In summer, from dusk until moonrise, Mauney finds the subjects of his photographs along quiet stretches of farm highways, in abandoned fields, hidden pockets of woods, and under power lines.
AILSA CHANG, HOST:
Fireflies are synonymous with summer in many parts of the country, but photographing them can be a real challenge. One man has spent nearly a decade perfecting a process that produces otherworldly luminous landscapes. And journalist Lara Pellegrinelli joined him in New York’s Hudson Valley.
LARA PELLEGRINELLI, BYLINE: Photographer Pete Mauney drives to work every night, flashlight in hand, wearing road safety gear. His oversized orange tee and strip of reflectors match the traffic cones stacked in the trunk of his car.
PETE MAUNEY: Most everyone thinks I’m a surveyor, except state troopers.
PELLEGRINELLI: During the summer months, from dusk until moonrise, he finds his subjects along quiet stretches of farm highway, in abandoned fields and hidden pockets of woods and grassy tracks under power lines within 30 miles of his home. in Tivoli, NY
MAUNEY: I never tire of it.
PELLEGRINELLI: Mauney photographs fireflies – that is, every night the temperature stays above 60 degrees and there is no rain.
MAUNEY: I never get tired of the challenge and the headache of trying to construct the images and trying to construct a good image because it’s not enough for me to have insects do the heavy lifting.
PELLEGRINELLI: A good image starts with location.
MAUNEY: Do you see them? It has a lot more than where we were before.
PELLEGRINELLI: Working by starlight, Mauney fixes his camera on a tripod. He points it at a line of trees with an electricity pylon behind. Turns out the house behind us is causing a little trouble.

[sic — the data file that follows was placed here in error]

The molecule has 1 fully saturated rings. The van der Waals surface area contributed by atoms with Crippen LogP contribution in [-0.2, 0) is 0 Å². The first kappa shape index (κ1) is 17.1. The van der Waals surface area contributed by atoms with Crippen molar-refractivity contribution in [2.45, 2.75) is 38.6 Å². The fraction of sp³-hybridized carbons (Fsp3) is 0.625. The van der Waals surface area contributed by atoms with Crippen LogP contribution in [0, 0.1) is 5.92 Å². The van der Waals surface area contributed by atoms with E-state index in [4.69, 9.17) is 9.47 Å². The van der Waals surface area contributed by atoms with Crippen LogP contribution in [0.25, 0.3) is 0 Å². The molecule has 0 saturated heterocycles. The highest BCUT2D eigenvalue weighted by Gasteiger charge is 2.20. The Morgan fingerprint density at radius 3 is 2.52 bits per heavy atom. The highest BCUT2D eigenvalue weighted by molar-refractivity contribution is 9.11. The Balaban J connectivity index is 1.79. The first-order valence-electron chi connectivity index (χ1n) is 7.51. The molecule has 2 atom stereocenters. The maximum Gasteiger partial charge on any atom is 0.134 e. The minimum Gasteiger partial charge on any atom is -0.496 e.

MAUNEY: Except for the incredible brightness of this little, tiny porch light.
PELLEGRINELLI: From the house into the porch light, a man emerges, led by an overzealous goldendoodle.
(SOUND EXTRACTION OF A DOG BARKING)
MAUNEY: How are you?
PELLEGRINELLI: Mauney tells him that his property is an off-grid hub of activity. It may not look like anything special, but it’s an important place to document species increasingly impacted by light pollution, pesticides, and habitat destruction.
UNIDENTIFIED PERSON: Turn it off?
MAUNEY: Turn off the porch light?
UNIDENTIFIED PERSON: Yes. Yeah.
PELLEGRINELLI: Then he asks the guy to turn off the porch light. It is now very dark, but I can see thousands upon thousands of dancing lights in short bursts and longer flashes, creating patterns that hover and float. Mauney will leave his camera and position for up to five hours, collecting up to 800 timed exposures. He compiles them in Photoshop layer by layer, creating unique images that are wildly, chaotically real, and utterly fantastical all at once.
MAUNEY: Bioluminescent insects represent a tiny, tiny, tiny, tiny percentage of all other insects that exist. So they kind of give us a little indication through the photographs of what’s out there, which is a lot of stuff that we don’t see.
PELLEGRINELLI: To help others see what they might be missing, Mauney is collecting information for a project at the BioFrontiers Institute at the University of Colorado at Boulder. There, scientists create the first dictionary to match firefly species with their distinctive flash patterns.
For – News, I’m Lara Pellegrinelli in New York.
(SOUND EXTRACTION OF THE SONG, “FIREFLIES”)
OWL CITY: (Singing) You wouldn’t believe your eyes if 10 million fireflies lit up…
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